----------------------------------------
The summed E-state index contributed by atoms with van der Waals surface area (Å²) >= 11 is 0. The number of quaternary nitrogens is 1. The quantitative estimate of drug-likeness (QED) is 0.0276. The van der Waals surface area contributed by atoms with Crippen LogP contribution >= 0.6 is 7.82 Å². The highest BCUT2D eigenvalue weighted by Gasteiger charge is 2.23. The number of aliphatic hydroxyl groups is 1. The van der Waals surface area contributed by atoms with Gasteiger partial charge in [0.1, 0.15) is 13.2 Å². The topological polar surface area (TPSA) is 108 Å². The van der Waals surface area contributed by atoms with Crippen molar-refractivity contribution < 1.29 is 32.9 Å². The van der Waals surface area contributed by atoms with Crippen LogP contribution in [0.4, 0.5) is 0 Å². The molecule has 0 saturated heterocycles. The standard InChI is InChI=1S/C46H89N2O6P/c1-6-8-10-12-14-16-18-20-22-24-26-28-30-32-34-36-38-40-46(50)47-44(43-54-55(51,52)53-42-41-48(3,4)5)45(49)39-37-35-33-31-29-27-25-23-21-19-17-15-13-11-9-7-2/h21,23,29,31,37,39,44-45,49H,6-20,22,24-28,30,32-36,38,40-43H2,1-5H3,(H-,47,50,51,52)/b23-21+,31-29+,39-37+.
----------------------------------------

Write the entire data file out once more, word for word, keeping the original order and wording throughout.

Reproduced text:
The summed E-state index contributed by atoms with van der Waals surface area (Å²) >= 11 is 0. The number of quaternary nitrogens is 1. The quantitative estimate of drug-likeness (QED) is 0.0276. The van der Waals surface area contributed by atoms with Crippen LogP contribution >= 0.6 is 7.82 Å². The highest BCUT2D eigenvalue weighted by Gasteiger charge is 2.23. The number of aliphatic hydroxyl groups is 1. The van der Waals surface area contributed by atoms with Gasteiger partial charge in [0.1, 0.15) is 13.2 Å². The topological polar surface area (TPSA) is 108 Å². The van der Waals surface area contributed by atoms with Crippen molar-refractivity contribution < 1.29 is 32.9 Å². The van der Waals surface area contributed by atoms with Crippen LogP contribution in [0.4, 0.5) is 0 Å². The molecule has 0 saturated heterocycles. The standard InChI is InChI=1S/C46H89N2O6P/c1-6-8-10-12-14-16-18-20-22-24-26-28-30-32-34-36-38-40-46(50)47-44(43-54-55(51,52)53-42-41-48(3,4)5)45(49)39-37-35-33-31-29-27-25-23-21-19-17-15-13-11-9-7-2/h21,23,29,31,37,39,44-45,49H,6-20,22,24-28,30,32-36,38,40-43H2,1-5H3,(H-,47,50,51,52)/b23-21+,31-29+,39-37+.